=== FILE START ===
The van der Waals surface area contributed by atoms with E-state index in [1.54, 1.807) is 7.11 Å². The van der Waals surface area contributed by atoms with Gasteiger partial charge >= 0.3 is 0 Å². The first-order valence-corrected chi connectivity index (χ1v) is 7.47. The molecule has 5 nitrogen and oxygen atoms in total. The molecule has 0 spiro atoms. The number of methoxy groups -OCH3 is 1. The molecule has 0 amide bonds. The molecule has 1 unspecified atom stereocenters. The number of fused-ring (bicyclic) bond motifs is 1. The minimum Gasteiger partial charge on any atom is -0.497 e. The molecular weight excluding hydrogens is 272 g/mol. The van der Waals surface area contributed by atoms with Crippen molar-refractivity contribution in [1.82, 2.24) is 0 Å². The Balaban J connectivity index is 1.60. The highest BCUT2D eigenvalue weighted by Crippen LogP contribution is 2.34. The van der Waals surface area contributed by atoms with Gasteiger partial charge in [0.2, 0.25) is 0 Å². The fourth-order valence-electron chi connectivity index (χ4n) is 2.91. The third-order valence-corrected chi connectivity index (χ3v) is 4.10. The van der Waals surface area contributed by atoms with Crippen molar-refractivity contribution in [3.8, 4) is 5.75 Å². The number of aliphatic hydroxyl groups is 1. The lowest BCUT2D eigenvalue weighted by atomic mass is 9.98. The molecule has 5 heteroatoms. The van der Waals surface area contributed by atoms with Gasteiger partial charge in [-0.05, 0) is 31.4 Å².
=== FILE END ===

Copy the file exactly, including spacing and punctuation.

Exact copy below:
The van der Waals surface area contributed by atoms with E-state index in [1.54, 1.807) is 7.11 Å². The van der Waals surface area contributed by atoms with Gasteiger partial charge >= 0.3 is 0 Å². The first-order valence-corrected chi connectivity index (χ1v) is 7.47. The molecule has 5 nitrogen and oxygen atoms in total. The molecule has 0 spiro atoms. The number of methoxy groups -OCH3 is 1. The molecule has 0 amide bonds. The molecule has 1 unspecified atom stereocenters. The number of fused-ring (bicyclic) bond motifs is 1. The minimum Gasteiger partial charge on any atom is -0.497 e. The molecular weight excluding hydrogens is 272 g/mol. The van der Waals surface area contributed by atoms with Crippen molar-refractivity contribution in [1.82, 2.24) is 0 Å². The Balaban J connectivity index is 1.60. The highest BCUT2D eigenvalue weighted by Crippen LogP contribution is 2.34. The van der Waals surface area contributed by atoms with Gasteiger partial charge in [0.2, 0.25) is 0 Å². The fourth-order valence-electron chi connectivity index (χ4n) is 2.91. The third-order valence-corrected chi connectivity index (χ3v) is 4.10. The van der Waals surface area contributed by atoms with Crippen molar-refractivity contribution in [3.8, 4) is 5.75 Å². The number of aliphatic hydroxyl groups is 1. The lowest BCUT2D eigenvalue weighted by atomic mass is 9.98. The molecule has 5 heteroatoms. The van der Waals surface area contributed by atoms with Gasteiger partial charge in [-0.05, 0) is 31.4 Å².